Hide/Show Apps

Gender-based challenges and coping strategies in academia in Turkey

Yılmaz, Ece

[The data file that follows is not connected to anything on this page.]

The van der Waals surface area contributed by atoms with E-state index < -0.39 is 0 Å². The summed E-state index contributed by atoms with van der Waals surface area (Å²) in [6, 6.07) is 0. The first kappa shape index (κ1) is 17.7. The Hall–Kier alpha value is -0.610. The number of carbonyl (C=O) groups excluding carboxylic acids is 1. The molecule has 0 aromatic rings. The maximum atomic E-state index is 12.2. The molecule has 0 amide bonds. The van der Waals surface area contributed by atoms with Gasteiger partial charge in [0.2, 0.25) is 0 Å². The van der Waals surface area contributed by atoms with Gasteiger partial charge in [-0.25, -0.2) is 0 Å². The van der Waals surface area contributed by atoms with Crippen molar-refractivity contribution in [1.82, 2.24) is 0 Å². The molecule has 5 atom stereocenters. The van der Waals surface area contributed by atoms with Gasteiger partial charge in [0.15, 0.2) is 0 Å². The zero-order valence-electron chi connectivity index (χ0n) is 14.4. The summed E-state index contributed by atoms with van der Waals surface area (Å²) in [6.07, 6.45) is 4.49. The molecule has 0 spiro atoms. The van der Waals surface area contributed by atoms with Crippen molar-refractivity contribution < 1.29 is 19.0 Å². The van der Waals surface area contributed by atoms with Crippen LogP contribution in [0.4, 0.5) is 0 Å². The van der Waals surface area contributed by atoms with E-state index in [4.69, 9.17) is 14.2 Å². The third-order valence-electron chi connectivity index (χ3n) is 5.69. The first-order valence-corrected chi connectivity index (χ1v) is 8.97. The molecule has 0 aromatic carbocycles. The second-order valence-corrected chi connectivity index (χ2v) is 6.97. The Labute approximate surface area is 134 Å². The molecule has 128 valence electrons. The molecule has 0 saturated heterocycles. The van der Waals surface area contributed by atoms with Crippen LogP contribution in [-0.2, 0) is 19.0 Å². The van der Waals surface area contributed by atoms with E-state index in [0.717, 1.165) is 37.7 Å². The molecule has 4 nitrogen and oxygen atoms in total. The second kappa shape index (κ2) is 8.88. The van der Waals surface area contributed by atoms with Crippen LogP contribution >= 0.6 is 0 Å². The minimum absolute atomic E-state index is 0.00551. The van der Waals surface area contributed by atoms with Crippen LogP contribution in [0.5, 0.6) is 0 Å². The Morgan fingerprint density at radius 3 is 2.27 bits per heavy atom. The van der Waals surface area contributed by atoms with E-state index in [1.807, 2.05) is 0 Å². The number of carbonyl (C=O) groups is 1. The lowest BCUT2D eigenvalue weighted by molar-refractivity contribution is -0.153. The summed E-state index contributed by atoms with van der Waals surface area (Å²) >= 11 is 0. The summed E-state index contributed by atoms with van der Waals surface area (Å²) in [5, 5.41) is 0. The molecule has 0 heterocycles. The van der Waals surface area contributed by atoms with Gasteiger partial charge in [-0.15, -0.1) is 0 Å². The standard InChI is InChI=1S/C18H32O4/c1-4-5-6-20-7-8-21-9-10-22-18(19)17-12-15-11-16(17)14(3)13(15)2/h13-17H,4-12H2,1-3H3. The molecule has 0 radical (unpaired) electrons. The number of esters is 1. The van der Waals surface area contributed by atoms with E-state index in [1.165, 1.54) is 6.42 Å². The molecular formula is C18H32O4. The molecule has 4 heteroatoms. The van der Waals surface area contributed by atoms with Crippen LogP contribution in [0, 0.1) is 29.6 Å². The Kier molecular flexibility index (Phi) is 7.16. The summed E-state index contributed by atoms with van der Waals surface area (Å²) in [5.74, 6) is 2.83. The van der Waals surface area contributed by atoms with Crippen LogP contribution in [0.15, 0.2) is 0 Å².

This study aims to reveal gender-based individual, social, institutional and structural challenges academics face in their careers in Turkey. The theoretical framework was shaped by feminist standpoint theory which allowed a critical perspective to the traditional conceptualization of ideal worker. The data were collected through semi-structured in-depth interviews from 10 male and 10 female academics working in Ankara, the capital of Turkey. The findings revealed four main themes. Firstly, some differences were found in how male and female academics experience, conceptualize and perceive success. Women were found to be have to make some concessions to look successful and fit in the ideal worker stereotype. There were also gender-based differences self-promotion patterns. Secondly, double standards for male and female academics, gender stereotypes that affect these processes, and male networks were found to influence gender inequalities in hiring and promotion. Thirdly, women experienced work-life conflict more seriously than their male colleagues. In addition, this study revealed that women face sexual harassment and gender-based mobbing more in academia. As to the coping strategies, some gender-based differences were discovered. To fit in a system organized around male norms, women had to make more self-sacrifices and work harder to become successful and reconcile work and life. These findings were discussed as individual, social, institutional and structural level challenges and the relations among these different levels were highlighted. As gender inequality in academia has different and interconnected levels as shown, this study calls for a systematic and multi-level approach to combat gender inequality in academia.